Also Grouse on the Green

Along with the lodge and spa, Nordheimer said Concerted Care Group is purchasing Grouse on the Green, the restaurant and clubhouse for Cordillera’s par 3 golf course. His firm also is buying the Strawberry Park condominiums/Ski Chalet.

“We are excited to be moving ahead with this project,” Nordheimer said.

Plans for that building have not been finalized, Nordheimer said.

“At this point, we’re exploring all of our options for those ancillary properties, including selling them off to other groups,” Nordheimer said.

Cordillera’s property owners’ association owns the short course.

“I’m not sure if their powers that be thought about how they would operate a golf course without a clubhouse or parking lot. It seems like a very large oversight on their part,” Nordheimer said.

The par 3 golf course was separated from the property that operates it, Grouse on the Green, during the litigation with Cordillera Club owner David Wilhelm.

“It appears to have left the community in a vulnerable position, another gift from the Wilhelms to Cordillera,” Nordheimer said.

District Court appeals

All this comes on the heels of a pair of lawsuits filed in local District Court, appealing a unanimous decision by Eagle County’s Board of County Commissioners to allow Nordheimer to move ahead with his plan.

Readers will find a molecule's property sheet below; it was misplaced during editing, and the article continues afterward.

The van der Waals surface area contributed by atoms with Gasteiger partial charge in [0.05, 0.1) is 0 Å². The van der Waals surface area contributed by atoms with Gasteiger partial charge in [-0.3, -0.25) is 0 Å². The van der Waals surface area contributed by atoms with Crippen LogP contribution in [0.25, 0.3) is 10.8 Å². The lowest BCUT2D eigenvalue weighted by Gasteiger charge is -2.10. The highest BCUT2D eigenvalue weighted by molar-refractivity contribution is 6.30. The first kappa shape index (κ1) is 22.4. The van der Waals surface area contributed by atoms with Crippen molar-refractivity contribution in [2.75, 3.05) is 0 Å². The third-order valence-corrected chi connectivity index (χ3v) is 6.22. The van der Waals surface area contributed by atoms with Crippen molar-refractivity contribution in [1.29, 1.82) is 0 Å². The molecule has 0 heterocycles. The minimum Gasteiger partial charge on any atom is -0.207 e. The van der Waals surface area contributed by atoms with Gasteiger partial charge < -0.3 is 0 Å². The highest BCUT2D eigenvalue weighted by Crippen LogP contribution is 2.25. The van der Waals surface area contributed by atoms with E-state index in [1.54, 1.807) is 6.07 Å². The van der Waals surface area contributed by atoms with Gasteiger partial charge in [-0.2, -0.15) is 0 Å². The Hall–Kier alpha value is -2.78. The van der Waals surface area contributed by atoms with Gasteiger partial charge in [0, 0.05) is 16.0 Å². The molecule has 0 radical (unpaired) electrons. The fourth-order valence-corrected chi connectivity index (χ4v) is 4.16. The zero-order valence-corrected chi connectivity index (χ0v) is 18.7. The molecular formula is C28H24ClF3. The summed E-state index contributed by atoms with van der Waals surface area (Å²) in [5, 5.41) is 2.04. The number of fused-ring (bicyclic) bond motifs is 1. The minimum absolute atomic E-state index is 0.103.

Cordillera Property Owners Association and the Cordillera Metro District sued Eagle County and the county commissioners, asking District Court Judge Fred Gannett to throw out the commissioners’ decision.

Cordillera homeowners Barbara and Jack Benson sued Eagle County separately.

Cordillera wants the county commissioners’ decision overturned and damages, costs, reasonable attorneys’ fees and “any other relief that the court may deem just.”

“I think the commissioners’ decision was influenced a great deal by the idea that if they did not approve it, they could be sued under the Americans with Disabilities Act,” Wilner said.

Cordillera’s covenants do not allow the lodge to be separated from the rest of Cordillera and replaced with these other uses, Wilner said.

On top of that, those same covenants require 67 percent of the property owners to approve such a change, Wilner said.

However, metro district Executive Director Rachel Oys said the District Court lawsuits were part of Cordillera’s appeal and not a new legal action.

“We believe under Colorado law it’s our right to appeal any of these decisions,” Oys said.

Nordheimer countered that Cordillera’s appeals have nothing to do with the commissioners’ decision. He said Colorado is second in the nation for prescription opioid abuse and that “people are dying at alarming rates, and this facility is desperately needed.”

“I have never seen a group of seemingly successful people operate with such disregard for the law,” Nordheimer said. “They have deliberately made immoral and illegal decisions in attempt to block people’s access to care.”

Staff writer Randy Wyrick can be reached at 970-748-2935 or